The travel industry will face a host of tough issues in 2012, aside from the contention to be expected in an election year. Airline bankruptcies, hotel and passenger taxes, airport security and changes in travel distribution will all prove challenges to the industry.
Tax policies on the local, state and national level will have to be watched. The influential National Small Business Association (NSBA) lists 65 tax provisions that will expire at the end of 2011 and notes the economic impact of health care legislation.
International taxation will also offer agents and their associations a new dimension of challenge. This includes passenger taxes such as the one proposed by the United Kingdom or the European Union’s efforts to impose an “environmental” emissions tax on airline flights. All are complex with global implications for travel.
Major industry groups such as the International Air Transport Association (IATA) and the Air Transport Association- now rebranded, as Airlines for America (A4A)- have been vocal and relevant in their objections to taxes, which unfairly punish the industry or are demonstrably unproductive.
So too has the American Society of Travel Agents (ASTA) and the Business Travel Coalition (BTC). Both have championed fair and sensible policies that do not cripple travel demand or cut into its economic benefits to destinations. With a resurgent Association of Retail Travel Agents (ARTA), agents are well served by trade groups.
While each major industry group appears to have their own issues, priorities and agenda there is real cooperation. The Consumer Travel Alliance (CTA), for example, has teamed up with online travel agents, ASTA and the BTC on issues. This includes support for legislation that will mandate that airlines disclose the full cost of travel so that consumers can compare prices among airlines.
The CTA also advocates set time limits on how long passengers can be held on board aircraft while waiting to take off – the so called tarmac delay rule. Passenger privacy rights are another issue cited by CTA— such as passenger screening methods by the federal Transportation Security Administration (TSA).
CTA has also championed identity protection issues, passenger privacy rights and the dangers seen in global airline alliances such as SkyTeam, oneworld and Star Alliance - often in alliance with ASTA and the BTC.
Agents can also anticipate ongoing clashes over airline distribution policies such as “Direct Connect” - advocated by American Airlines - and GDS policies and costs such as Travelport’s Agility program. Technology changes including ownership (think Google/ITA in 2011) can be anticipated along with divergent opinions as to their value to either online or offline agents.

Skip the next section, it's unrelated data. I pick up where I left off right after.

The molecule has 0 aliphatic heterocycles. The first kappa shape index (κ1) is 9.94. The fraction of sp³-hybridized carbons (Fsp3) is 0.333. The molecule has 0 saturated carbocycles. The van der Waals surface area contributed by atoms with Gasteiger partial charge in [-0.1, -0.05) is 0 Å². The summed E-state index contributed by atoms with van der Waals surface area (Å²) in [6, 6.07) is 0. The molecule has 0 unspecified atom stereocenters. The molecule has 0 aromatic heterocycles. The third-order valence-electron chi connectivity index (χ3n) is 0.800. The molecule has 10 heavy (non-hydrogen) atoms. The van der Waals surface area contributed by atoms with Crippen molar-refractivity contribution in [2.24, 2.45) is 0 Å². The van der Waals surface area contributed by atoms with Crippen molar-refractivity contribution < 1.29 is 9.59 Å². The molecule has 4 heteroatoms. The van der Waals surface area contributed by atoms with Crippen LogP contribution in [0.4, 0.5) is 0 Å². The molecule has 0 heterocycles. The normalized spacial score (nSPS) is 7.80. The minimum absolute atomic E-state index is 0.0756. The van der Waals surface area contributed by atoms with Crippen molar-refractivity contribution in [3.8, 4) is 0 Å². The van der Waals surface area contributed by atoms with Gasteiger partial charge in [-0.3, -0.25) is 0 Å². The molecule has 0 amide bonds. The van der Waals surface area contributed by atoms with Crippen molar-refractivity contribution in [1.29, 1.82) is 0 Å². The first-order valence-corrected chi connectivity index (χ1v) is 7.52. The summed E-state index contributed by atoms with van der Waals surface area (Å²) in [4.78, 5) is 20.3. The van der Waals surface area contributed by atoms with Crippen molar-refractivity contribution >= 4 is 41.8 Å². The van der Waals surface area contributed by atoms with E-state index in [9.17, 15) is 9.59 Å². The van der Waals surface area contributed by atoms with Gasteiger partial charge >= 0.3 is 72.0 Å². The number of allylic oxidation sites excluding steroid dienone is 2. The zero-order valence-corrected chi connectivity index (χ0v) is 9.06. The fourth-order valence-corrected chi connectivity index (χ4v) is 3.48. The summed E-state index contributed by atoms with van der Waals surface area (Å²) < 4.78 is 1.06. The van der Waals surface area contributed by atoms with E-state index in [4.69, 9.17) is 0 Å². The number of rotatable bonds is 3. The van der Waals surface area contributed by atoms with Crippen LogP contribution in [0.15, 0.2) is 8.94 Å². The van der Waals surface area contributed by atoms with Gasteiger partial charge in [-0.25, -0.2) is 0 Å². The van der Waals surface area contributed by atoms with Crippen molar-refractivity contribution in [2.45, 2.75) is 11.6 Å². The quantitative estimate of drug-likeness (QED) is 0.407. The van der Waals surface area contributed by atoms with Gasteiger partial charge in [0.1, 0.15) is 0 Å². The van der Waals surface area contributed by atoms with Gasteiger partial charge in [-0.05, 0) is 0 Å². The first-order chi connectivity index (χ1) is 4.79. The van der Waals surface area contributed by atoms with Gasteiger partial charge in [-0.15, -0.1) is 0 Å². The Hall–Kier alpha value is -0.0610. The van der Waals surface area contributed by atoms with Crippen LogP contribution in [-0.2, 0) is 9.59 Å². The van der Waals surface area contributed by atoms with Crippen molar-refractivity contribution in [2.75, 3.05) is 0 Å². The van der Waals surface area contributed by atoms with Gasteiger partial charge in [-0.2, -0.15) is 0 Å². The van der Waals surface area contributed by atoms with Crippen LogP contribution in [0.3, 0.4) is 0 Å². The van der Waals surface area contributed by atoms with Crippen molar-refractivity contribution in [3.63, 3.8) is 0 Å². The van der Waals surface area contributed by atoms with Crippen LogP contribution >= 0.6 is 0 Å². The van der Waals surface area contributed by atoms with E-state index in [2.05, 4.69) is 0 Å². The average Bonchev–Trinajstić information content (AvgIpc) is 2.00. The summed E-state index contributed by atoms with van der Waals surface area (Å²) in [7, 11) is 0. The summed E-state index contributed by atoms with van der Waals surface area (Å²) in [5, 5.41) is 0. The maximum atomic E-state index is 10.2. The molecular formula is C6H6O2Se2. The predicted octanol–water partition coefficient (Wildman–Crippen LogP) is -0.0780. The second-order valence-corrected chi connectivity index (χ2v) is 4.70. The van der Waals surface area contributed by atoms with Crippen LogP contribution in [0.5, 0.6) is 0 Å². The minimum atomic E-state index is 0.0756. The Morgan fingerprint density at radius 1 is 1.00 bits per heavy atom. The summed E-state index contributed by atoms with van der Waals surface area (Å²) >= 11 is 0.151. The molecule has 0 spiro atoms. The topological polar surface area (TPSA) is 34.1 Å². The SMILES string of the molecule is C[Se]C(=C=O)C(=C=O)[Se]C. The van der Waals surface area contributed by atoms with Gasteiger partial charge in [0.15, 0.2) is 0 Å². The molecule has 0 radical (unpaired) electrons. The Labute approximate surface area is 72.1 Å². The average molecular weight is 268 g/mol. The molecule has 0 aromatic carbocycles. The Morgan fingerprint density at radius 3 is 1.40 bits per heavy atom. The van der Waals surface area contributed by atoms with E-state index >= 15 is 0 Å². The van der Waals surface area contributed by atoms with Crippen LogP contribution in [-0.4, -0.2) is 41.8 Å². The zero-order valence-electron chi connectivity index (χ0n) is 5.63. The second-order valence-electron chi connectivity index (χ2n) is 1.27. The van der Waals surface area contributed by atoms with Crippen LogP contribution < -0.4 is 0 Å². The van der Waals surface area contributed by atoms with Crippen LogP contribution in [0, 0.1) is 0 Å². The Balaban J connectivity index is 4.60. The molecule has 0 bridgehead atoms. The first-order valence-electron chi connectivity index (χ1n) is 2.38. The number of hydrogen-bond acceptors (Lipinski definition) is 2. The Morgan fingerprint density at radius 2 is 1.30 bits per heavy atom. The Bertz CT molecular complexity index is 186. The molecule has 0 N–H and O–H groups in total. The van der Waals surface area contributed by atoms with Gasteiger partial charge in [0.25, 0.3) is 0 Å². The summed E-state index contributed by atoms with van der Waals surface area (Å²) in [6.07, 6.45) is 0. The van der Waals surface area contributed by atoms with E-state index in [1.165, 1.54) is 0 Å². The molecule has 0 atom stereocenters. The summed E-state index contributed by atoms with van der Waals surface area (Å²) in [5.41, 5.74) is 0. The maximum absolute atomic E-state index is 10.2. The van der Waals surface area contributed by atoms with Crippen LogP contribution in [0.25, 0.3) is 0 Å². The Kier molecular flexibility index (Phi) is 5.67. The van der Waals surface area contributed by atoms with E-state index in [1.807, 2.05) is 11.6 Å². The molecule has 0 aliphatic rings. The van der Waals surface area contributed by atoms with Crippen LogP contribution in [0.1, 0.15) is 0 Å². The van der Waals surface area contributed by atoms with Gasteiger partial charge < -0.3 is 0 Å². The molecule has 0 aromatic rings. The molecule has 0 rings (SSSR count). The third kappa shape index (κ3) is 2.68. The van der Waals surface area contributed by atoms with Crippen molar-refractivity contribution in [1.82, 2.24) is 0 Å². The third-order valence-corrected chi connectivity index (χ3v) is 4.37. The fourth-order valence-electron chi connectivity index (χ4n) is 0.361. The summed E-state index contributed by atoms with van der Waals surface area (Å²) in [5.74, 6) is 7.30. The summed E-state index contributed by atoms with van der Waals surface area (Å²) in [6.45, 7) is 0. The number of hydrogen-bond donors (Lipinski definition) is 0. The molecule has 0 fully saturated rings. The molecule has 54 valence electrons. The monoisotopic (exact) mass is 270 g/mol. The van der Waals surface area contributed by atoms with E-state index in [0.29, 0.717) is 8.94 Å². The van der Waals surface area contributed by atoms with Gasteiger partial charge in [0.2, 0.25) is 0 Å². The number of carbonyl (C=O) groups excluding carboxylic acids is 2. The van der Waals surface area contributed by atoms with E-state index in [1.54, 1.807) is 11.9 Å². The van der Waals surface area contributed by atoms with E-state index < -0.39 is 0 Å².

If there is an 800-pound gorilla it’s the U.S. Department of Transportation (DOT), who has promised new changes in its rules that will impact consumers, ranging from security, to baggage and fee disclosures and more. New DOT rules to be mandated this year are sure to be controversial. One agency group, ARTA, questions the need for DOT involvement.
Visa waiver programs are also on the 2012 agenda – supported by the U.S. Travel Association and the Global Business Travel Association (GBTA) among others. Helping build inbound travel to the U.S. such as the Brand USA program is a priority. In addition to funding issues, security concerns will be important if the U.S. is to succeed in attracting more international business.
In addition to opposing hotel occupancy taxes (state or local), the Interactive Travel Services Association (ITSA) has offered support on a diversity of issues from baggage fees to the problems of unbundled airfares, urging full disclosure.
ITSA has also supported the opening up of Cuba to more U.S. travelers as has the NTA (formerly the National Tour Association) and the U.S. Tour Operators Association (USTOA.) The NTA has also aggressively and successfully promoted expansion of travel demand from China.
The Cruise Lines Industry Association (CLIA) is a powerhouse that faces a host of maritime issues – legal, regulatory and environmental- and has a well-organized program of Congressional visits and leadership forums. So too does another Washington powerhouse, the American Hotel and Lodging Association (AH&LA).
There is a score of other issues to anticipate in the year ahead, especially on the federal level. This includes the Small Business Administration's (SBA) policies toward agents and tour operators where both ASTA and NTA have been involved. There are also long standing worries about Internal Revenue Service (IRS) audits and classification of independent contractors.
At the heart of the issues facing the travel industry is the ability of associations to monitor, reach and convince an often-fractious Congress and regulatory agencies such as the DOT of the economic value of the industry. Travel and tourism has been too often an afterthought despite the Congressional Travel & Tourism Caucus.
Winning issues, however, isn’t easy. It costs money. Money fuels skilled advocates and representation. And money fuels needed political action committees such as ASTAPAC. Beyond funding, an effective legislative program also means participation by agents and agencies - grassroots support. Every trade group needs member expertise and viable support.
Financial contributions and membership participation in one or more associations offer real leadership opportunities for agents concerned with shaping the future of a dynamic industry. 2012 may test the travel industry in new ways and effective leadership will be essential.
One certainty in 2012 is uncertainty. The travel industry will be challenged in 2012 as it was in 2011 by unforeseen events whether it’s a tsunami, volcanic ash, strikes, floods, freak snow storms and political upheavals. All tested the leadership of the industry. Be prepared and get involved.